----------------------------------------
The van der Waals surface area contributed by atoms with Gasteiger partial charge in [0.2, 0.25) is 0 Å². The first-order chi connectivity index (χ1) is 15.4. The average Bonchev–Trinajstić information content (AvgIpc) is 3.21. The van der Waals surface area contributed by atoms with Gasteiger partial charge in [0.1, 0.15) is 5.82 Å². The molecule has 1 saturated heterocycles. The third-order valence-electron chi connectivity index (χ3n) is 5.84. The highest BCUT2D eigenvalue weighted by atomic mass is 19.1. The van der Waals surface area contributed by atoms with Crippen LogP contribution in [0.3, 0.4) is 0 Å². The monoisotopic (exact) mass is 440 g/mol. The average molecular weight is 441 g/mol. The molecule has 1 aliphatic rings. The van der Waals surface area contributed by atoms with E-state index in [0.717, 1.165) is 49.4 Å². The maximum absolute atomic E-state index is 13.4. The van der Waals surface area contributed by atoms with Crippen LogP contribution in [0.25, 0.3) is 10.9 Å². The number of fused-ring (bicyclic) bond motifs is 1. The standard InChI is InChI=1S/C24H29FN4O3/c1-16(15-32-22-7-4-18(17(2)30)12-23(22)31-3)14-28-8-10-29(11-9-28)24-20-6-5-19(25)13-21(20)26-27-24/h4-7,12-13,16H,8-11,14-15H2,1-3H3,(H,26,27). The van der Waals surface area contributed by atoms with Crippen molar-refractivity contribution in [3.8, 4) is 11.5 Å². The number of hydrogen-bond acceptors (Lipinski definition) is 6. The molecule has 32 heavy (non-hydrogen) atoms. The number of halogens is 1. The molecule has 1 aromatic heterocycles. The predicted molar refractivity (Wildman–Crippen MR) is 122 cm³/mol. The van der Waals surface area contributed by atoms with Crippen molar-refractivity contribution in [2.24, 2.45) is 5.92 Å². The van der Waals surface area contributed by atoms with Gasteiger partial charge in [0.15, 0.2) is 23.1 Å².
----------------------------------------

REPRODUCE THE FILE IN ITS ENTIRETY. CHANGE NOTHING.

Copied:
The van der Waals surface area contributed by atoms with Gasteiger partial charge in [0.2, 0.25) is 0 Å². The first-order chi connectivity index (χ1) is 15.4. The average Bonchev–Trinajstić information content (AvgIpc) is 3.21. The van der Waals surface area contributed by atoms with Gasteiger partial charge in [0.1, 0.15) is 5.82 Å². The molecule has 1 saturated heterocycles. The third-order valence-electron chi connectivity index (χ3n) is 5.84. The highest BCUT2D eigenvalue weighted by atomic mass is 19.1. The van der Waals surface area contributed by atoms with Crippen LogP contribution in [0.3, 0.4) is 0 Å². The monoisotopic (exact) mass is 440 g/mol. The average molecular weight is 441 g/mol. The molecule has 1 aliphatic rings. The van der Waals surface area contributed by atoms with E-state index in [0.717, 1.165) is 49.4 Å². The maximum absolute atomic E-state index is 13.4. The van der Waals surface area contributed by atoms with Crippen LogP contribution in [0.25, 0.3) is 10.9 Å². The number of fused-ring (bicyclic) bond motifs is 1. The standard InChI is InChI=1S/C24H29FN4O3/c1-16(15-32-22-7-4-18(17(2)30)12-23(22)31-3)14-28-8-10-29(11-9-28)24-20-6-5-19(25)13-21(20)26-27-24/h4-7,12-13,16H,8-11,14-15H2,1-3H3,(H,26,27). The van der Waals surface area contributed by atoms with Crippen molar-refractivity contribution in [3.8, 4) is 11.5 Å². The number of hydrogen-bond acceptors (Lipinski definition) is 6. The molecule has 32 heavy (non-hydrogen) atoms. The number of halogens is 1. The molecule has 1 aromatic heterocycles. The predicted molar refractivity (Wildman–Crippen MR) is 122 cm³/mol. The van der Waals surface area contributed by atoms with Crippen molar-refractivity contribution in [2.24, 2.45) is 5.92 Å². The van der Waals surface area contributed by atoms with Gasteiger partial charge in [0.15, 0.2) is 23.1 Å².